Gay man claims bias at SJ Mexican Consulate

Wednesday, February 27, 2019

The Bay Area Reporter 

A gay man claims he was discriminated against at the Mexican Consulate in San Jose when a clerk refused to change his passport to reflect his married name.

Cesar Rowe-Pasos, 42, lives in Santa Cruz and was granted a green card earlier this month, after arriving in the United States 14 years ago.

He planned to visit family in Mexico, but needed to renew his passport first. Following the advice of his immigration lawyer, he went to the consulate on February 11 with his original green card, marriage certificate, driver’s license, and application for renewal.

“The lady started to ask me basic questions like where I live and then asked if I had a phone number for a relative she could contact. I said ‘Yes, Greg Rowe, my husband,”‘ Rowe-Pasos told the Bay Area Reporter in an interview last week.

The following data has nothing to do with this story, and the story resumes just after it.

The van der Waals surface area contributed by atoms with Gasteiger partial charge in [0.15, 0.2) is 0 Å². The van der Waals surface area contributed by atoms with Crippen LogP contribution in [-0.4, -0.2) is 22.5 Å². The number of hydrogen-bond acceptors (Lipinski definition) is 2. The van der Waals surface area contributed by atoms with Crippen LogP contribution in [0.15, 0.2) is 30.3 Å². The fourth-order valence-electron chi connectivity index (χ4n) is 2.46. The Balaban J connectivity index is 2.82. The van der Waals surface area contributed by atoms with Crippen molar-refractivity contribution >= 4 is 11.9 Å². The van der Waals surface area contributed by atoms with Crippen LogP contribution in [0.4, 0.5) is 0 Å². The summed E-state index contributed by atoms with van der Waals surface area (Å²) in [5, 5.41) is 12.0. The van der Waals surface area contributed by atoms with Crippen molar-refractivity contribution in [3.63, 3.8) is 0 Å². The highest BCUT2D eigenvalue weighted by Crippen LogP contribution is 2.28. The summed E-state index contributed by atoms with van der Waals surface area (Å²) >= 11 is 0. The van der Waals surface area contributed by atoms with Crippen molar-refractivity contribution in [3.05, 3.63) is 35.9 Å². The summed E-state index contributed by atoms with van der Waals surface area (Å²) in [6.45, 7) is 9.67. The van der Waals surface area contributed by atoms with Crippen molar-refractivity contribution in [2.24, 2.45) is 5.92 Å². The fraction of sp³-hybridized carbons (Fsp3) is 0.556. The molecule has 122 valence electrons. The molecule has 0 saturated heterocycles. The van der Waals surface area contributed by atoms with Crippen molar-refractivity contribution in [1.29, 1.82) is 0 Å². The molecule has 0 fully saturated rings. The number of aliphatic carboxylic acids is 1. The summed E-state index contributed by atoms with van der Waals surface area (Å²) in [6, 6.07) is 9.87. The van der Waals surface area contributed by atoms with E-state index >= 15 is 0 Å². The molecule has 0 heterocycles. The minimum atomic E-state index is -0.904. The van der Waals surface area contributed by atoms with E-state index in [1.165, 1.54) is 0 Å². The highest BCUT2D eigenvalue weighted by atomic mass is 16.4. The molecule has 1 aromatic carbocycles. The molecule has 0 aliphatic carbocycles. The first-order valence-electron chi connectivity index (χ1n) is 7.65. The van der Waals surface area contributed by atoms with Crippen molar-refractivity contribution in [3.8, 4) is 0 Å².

After learning Rowe-Pasos was married to a man, the clerk’s attitude and body language began to change, Rowe-Pasos said.

“She was shocked,” he said. “Her body language changed when I said ‘husband.'”

The clerk then proceeded to process Rowe-Pasos’ passport renewal application, he said, and eventually gave him back his documents. When he inquired about having his name changed on his passport to his married name, the woman said she couldn’t do that because Rowe-Pasos’ documents weren’t original. She did renew his passport, but did not change his last name. Rowe-Pasos paid $74 for the renewal.

Rowe-Pasos’ immigration lawyer, Janely Mendoza with the East Bay Community Law Center, though not present at the consulate, confirmed that Rowe-Pasos had an original passport, driver’s license, green card, and marriage certificate.

“He’s very diligent in reviewing everything that is required, and double checked with his attorney at the time that he took everything necessary,” Mendoza told the B.A.R.

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